Subcutaneous emphysema and tension pneumomediastinum
- 1Dipartimento di Medicina, Università degli Studi di Padova, Padova, Italy
- 2Dipartimento di Emergenza ed Accettazione, Azienda Ospedaliera di Padova, Padova, Italy
- Correspondence to Dr Federica Stella, Dipartimento di Medicina, Università degli Studi di Padova, Padova, Italy;
- Accepted 23 October 2012
- Published Online First 26 November 2012
An 83-year-old woman was brought to the emergency department (ED) by the Emergency Medical Services (EMS) due to referred anaphylactic shock. While eating, she started choking and her neck and lips swelled. Upon arrival at the ED she was confused, tachycardic and hypotensive (heart rate 130 bpm, blood pressure 86/40 mm Hg); the hypotension was slightly improved by colloid and dopamine infusion. A crackling feel to the touch of the neck, suggesting subcutaneous emphysema, developed in the following minutes, and rapidly increased. During fibrescope intubation a meat bolus in the upper oesophagus was revealed. An emergency neck and chest CT scan confirmed subcutaneous emphysema (figures 1 and 2, asterisks), a foreign body in the upper oesophagus (figure 1, black arrow), massive subcutaneous air in the neck (figure 1, white arrow) and pneumomediastinum (figure 2, white arrow) compressing mediastinal veins (figure 2, black arrow) and blocking venous blood flow to the heart, generating an obstructive shock.1 In the operating room, surgeons successfully removed a meat roll fixed by a wooden toothpick from the oesophagus. The toothpick had punctured the oesophagus and generated a valve mechanism inflating air with positive pressure in the mediastinum; the tension pneumomediastinum promptly reverted after surgery and, after few days in the intensive care unit, the patient was discharged.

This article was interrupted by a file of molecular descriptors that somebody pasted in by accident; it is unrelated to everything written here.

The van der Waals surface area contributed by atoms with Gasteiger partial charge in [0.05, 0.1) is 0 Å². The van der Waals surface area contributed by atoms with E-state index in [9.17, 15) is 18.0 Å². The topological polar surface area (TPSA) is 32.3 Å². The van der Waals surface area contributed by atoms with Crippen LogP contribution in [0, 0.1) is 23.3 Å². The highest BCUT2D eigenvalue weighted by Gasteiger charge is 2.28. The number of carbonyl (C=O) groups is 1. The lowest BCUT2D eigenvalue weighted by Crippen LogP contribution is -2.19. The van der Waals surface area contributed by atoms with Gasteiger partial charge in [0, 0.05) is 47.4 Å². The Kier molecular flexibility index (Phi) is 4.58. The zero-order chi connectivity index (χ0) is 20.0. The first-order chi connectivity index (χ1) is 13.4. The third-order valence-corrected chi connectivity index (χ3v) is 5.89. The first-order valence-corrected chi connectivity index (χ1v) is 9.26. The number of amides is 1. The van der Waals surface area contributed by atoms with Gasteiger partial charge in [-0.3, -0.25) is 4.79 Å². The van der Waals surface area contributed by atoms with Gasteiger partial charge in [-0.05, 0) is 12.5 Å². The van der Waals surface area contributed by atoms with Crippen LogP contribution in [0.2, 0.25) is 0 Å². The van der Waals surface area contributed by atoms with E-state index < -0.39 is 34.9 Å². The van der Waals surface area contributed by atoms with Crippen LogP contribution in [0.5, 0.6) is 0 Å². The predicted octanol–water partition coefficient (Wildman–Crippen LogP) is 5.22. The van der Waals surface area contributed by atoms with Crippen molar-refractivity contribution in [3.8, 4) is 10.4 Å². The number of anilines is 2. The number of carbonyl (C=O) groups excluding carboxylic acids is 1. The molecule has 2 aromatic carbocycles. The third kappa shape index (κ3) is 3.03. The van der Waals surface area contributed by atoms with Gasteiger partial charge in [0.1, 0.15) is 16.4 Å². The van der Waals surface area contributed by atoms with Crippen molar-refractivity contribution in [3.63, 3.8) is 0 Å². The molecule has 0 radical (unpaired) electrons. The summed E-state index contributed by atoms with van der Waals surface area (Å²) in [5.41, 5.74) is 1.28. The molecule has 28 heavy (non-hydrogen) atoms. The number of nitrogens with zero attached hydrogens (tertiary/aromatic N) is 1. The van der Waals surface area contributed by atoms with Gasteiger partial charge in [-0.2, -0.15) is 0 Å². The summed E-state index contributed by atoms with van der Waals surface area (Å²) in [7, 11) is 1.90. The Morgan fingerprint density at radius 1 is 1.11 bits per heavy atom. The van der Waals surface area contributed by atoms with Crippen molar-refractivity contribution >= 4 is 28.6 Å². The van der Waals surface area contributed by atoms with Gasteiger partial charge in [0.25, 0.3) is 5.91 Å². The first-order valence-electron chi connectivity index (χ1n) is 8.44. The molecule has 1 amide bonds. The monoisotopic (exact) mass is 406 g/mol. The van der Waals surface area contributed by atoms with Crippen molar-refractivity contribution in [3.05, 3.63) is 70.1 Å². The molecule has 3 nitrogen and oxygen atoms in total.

Contributors FS, ER and FT equally contributed to the planning, conduct and reporting of the case report. FS is responsible for the overall content as guarantor.
Competing interests None.
Patient consent Obtained.
Provenance and peer review Not commissioned; internally peer reviewed.